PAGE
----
Posts tagged PS3
#libgaming will discuss the following topic today at 4pm EST on Twitter
How will E3′s announcements this week affect your future gaming-in-libraries decisions?
I understand that you may not have had time to keep up with the E3 announcements. You can catch up: 1up.com’s Microsoft E3 presentation coverage, gamepro.com’s Nintendo E3 presentation highlights, gamespot.com’s full Sony E3 presentation video.
@8bitlibrary on Twitter tweeted highlights of all three press conference while they were happening, so be sure to follow us to stay up-to-date with the latest news in gaming.
And don’t worry, as our discussion reveals itself, much bigger issues than E3 2010 will be raised!
The tagline for Little Big Planet (LBP) for the Playstation 3 is “Play. Create. Share.” PERFECT! Here are three quick ways for teachers and school librarians to incorporate this amazing game into their lesson plans.
1. Create Own Content: Think of LBP as an art class. Students playing this game will be asked to dive into the depths of their imagination as they create, build, and destroy their own levels. Are you studying a famous artist in your classroom? If so, ask your students to design a level based on the key characteristics from their body of work. Ask them to invade the mind of Van Gogh or Picasso for a moment…what would they do if LBP was their canvas? Users can also create their own character to use in the game. Have them create themselves…a modern day self portrait!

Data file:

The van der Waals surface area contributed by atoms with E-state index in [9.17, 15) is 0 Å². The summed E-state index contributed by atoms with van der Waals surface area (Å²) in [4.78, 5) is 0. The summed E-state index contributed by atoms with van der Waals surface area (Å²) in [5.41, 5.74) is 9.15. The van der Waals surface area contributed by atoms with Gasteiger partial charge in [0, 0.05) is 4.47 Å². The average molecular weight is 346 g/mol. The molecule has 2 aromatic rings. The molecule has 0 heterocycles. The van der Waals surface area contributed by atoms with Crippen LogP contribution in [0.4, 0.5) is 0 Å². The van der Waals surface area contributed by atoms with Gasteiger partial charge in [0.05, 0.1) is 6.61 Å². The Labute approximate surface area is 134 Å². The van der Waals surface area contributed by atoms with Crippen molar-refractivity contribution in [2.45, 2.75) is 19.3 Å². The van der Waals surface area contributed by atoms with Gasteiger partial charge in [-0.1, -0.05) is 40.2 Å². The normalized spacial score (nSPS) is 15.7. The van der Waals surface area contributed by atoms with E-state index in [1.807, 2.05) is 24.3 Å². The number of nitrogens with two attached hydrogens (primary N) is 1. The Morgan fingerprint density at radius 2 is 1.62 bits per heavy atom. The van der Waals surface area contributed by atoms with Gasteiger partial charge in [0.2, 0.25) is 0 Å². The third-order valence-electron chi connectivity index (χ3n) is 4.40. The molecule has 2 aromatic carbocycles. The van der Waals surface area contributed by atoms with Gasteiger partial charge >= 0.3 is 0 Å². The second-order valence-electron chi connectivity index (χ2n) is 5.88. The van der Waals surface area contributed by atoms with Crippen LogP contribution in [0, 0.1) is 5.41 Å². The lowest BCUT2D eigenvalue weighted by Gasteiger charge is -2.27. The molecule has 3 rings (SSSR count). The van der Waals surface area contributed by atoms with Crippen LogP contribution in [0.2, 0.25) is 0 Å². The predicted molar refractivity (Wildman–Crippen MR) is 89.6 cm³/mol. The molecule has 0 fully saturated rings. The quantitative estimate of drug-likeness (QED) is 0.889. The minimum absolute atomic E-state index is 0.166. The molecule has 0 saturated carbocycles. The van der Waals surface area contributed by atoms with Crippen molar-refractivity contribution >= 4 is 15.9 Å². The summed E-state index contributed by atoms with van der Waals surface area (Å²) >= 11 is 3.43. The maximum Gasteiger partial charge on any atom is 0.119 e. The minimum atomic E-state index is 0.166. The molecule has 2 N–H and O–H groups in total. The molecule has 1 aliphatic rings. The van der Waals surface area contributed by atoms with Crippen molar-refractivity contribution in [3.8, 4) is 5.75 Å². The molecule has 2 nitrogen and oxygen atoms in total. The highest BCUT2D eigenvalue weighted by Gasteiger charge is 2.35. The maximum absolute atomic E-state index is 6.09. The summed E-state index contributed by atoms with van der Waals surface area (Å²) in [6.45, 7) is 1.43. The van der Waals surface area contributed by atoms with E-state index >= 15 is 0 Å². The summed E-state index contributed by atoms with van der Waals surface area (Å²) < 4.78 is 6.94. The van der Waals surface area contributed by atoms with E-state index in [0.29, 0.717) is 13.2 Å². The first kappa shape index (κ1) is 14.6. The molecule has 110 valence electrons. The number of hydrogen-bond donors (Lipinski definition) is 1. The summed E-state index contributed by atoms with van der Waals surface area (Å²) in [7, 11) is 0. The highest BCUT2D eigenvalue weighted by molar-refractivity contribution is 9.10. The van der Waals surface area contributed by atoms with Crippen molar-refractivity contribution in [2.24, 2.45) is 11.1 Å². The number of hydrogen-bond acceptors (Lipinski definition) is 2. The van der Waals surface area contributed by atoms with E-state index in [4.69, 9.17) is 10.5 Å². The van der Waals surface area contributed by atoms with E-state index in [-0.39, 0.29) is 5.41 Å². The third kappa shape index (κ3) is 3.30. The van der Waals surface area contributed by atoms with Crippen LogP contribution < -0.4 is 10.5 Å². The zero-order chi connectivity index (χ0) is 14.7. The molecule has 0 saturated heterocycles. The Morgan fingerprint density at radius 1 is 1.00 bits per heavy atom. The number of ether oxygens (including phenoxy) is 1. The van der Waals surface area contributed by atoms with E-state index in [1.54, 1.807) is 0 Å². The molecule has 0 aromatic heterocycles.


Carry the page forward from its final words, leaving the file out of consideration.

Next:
2. Physics: The attention to detail with the way objects in LBP move around boggles my mind. Have your students explore this aspect of the game. How did the LBP development team incorporate such a great understanding of physics into their game? What kind of research did they have to do?
3. Share: One of the biggest aspects of the game is sharing your creations online. LBP has quite an online community of users just dying to share their levels and characters. Have your students explore this aspect of gaming and how modern society is moving towards a more open/public/collaboration environment. Ask your students if they believe sharing with others can kickstart the creation process and provide inspiration and how this element can create tangible communities.
School librarians and educators! Feel free to add your two cents to this discussion!